Workshops: DH Toolbox

The DH Toolbox workshops are a series of hands-on sessions introducing cutting edge tools and techniques in the digital humanities. The series was started by University of Ottawa Library, and organised by the DH Coordinator for the last two years.

One of the most popular outreach events in digital humanities on campus, it has drawn participants from Arts, Medicine, Engineering, the University of Ottawa and St. Pauls Libraries, Libraries and Archives Canada, and Ingenium. As examples, workshops have included:


DATA! DATA! DATA!

Got data? Need data? Don’t know where to start? Then the Fall semester’s DH Toolbox workshops are for you! Join us virtually for a series of workshops on data management, finding data, scraping data, cleaning data and more!

Registration is now open!

*All sessions will take place on Zoom between 11:30 and 13:00 on the dates listed below

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23 September: You have Data! Data! Data! Do you know what to do with it?

Dr. Felicity Tayler, Research Data Management Librarian (uOttawa)

Chantal Ripp, Research Librarian, Data (uOttawa)

So you’ve collected data, now what? This session will help you understand your data workflow, the importance of documenting it, and other best practices for managing your data with a view towards sharing it with others. We will also address when it is not ok to share your data and what you should do with it instead.

7 October: Finding research data

Yoo Young Lee, Web and Digital Initiatives Librarian (uOttawa)

In a digital world, data is everywhere: your tweets, your clicks, your likes, and even your typos. These types of online datasets enable researchers to study humanities in a new way. In this workshop, you will learn where and how to find unconventional digital datasets with real case studies.

21 October: Cleaning your data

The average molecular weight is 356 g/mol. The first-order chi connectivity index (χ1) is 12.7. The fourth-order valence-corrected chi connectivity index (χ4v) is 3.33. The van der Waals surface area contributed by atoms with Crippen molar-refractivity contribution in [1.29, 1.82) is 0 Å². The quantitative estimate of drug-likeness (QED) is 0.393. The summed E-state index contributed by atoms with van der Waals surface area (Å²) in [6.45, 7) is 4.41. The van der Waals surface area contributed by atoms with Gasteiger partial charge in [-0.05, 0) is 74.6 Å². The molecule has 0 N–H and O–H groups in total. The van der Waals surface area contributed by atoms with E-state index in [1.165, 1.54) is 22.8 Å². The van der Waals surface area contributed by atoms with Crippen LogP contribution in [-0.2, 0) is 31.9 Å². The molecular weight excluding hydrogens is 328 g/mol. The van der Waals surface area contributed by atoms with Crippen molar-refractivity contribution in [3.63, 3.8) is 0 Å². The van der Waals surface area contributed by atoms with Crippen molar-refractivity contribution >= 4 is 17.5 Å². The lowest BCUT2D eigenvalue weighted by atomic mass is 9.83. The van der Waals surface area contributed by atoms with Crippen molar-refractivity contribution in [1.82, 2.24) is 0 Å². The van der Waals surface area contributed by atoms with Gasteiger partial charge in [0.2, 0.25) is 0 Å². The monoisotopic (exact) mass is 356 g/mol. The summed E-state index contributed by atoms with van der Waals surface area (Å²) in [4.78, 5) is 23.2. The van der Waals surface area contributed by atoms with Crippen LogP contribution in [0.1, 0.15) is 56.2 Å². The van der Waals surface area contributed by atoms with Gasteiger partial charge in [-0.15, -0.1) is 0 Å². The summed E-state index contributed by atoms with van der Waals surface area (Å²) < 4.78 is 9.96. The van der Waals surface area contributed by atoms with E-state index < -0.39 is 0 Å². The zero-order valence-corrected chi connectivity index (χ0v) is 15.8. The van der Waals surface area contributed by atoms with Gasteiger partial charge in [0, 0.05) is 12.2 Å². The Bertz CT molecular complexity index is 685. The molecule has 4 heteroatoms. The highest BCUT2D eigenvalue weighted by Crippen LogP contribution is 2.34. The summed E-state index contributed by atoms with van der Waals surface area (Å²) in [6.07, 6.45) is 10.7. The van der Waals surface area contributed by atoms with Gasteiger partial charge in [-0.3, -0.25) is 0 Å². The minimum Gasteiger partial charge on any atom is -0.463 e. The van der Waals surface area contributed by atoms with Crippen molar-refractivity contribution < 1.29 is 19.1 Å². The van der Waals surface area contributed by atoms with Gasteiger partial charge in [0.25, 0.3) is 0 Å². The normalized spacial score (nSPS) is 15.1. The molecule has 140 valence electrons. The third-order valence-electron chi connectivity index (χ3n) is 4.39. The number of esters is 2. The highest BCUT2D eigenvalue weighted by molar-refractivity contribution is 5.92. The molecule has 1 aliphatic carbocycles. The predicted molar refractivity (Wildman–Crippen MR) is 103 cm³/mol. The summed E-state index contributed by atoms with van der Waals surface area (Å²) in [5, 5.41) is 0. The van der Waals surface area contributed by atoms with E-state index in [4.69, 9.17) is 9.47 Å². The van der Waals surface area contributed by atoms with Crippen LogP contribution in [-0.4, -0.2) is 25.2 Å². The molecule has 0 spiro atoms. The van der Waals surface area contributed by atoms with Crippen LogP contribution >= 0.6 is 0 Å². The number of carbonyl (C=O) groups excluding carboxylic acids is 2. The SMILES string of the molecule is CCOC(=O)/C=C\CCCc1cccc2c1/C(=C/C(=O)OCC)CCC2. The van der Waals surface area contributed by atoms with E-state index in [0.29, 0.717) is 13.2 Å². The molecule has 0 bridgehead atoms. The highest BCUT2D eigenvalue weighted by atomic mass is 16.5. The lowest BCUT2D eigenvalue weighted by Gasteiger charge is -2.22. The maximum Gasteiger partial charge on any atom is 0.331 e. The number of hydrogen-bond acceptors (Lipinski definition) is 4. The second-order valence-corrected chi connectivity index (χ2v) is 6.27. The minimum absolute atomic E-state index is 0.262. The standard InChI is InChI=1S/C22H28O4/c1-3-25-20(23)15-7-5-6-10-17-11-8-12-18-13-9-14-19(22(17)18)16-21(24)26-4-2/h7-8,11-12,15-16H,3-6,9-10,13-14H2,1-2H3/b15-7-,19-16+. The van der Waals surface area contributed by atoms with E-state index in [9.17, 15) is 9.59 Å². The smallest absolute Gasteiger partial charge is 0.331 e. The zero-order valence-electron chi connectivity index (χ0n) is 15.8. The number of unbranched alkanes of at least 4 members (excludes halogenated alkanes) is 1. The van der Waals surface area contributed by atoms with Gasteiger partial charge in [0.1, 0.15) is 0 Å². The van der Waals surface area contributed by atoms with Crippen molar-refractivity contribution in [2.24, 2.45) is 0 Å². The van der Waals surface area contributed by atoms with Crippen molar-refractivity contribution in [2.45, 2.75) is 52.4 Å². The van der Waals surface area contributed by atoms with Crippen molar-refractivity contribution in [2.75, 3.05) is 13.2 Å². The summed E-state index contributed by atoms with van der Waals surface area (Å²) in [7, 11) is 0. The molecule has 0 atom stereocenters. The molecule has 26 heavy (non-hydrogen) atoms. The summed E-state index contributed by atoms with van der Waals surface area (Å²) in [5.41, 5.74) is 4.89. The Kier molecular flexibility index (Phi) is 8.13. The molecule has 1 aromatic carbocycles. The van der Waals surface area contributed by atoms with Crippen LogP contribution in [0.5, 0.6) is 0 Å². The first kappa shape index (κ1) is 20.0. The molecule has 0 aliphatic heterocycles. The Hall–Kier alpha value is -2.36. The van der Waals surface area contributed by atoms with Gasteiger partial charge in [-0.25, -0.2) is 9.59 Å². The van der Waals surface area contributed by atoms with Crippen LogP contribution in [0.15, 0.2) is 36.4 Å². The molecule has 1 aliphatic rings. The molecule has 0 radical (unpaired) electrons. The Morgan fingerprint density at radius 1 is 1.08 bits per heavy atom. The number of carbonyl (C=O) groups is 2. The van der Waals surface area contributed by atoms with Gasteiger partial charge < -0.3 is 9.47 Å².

Dr. Constance Crompton, Communication (uOttawa)

Tidy, scrub, polish… concatenate! In this hands-on workshop we walk through OpenRefine’s tools for cleaning tabular data, and explore the various output formats for visualization, publication, and statistical analysis. Please download and install the latest version OpenRefine before the workshop. 

4 November: Metadata and Instagram: Ways of seeing

Dr. Shawn Graham, History (Carleton)

In this workshop, Dr. Graham will walk you through some of the ways you can retrieve the metadata behind the photos on Instagram. If time allows, he’ll also walk you through determining visual similarity with the Yale DH Lab’s ‘pix-plot’ package. You will need to have Python installed on your machine; Anaconda is an easy-to-install version https://www.anaconda.com/products/individual

18 November: No highlighters required! Using Nvivo to analyze qualitative data

Patrick Labelle, Research Librarian Specializing in Education, Psychology and Social Work (uOttawa)

REGISTRATION

Are the days of highlighters and hand-written annotations behind us? How can we use digital tools to capture qualitative and descriptive information from our research materials?

This presentation will introduce basic features of NVivo 12 for preparing, managing and analyzing qualitative data. Topics covered include how to import data, code various data formats and run different types of queries. Please note that NVivo 12 Plus for Windows will be used during the session.

This presentation will be offered as a demonstration. Participants can download NVivo (3-year license) through Information Technology.

2 December: “Should we clean our data?” Roundtable on Data Ethics.

REGISTRATION

In the final session of the semester, all of the panelists will return for a round table discussion about the ethics of working with data. Discussion will center around Chapter 5 of Catherine d’Ignazio and Lauren F. Klein’s recently published Data Feminism (MIT, 2020). In this chapter, entitled “Unicorns, Janitors, Ninjas, Wizards, and Rock Stars,” the authors write about the mythos of data cleaning — that data analysis is 80% data cleaning with the goal of wrangling unstructured chaos into orderly tables. “But what might be lost int he process of dominating and disciplining data?” they ask. “Whose perspectives might be additionally imposed?” Moderated by Jada Watson, the Fall term panelists will think about the ethics of data cleaning and relate their thoughts to the session that they led this term.

Participants are encouraged to read the chapter in advance.

*English discussion/Bilingual slides and question period.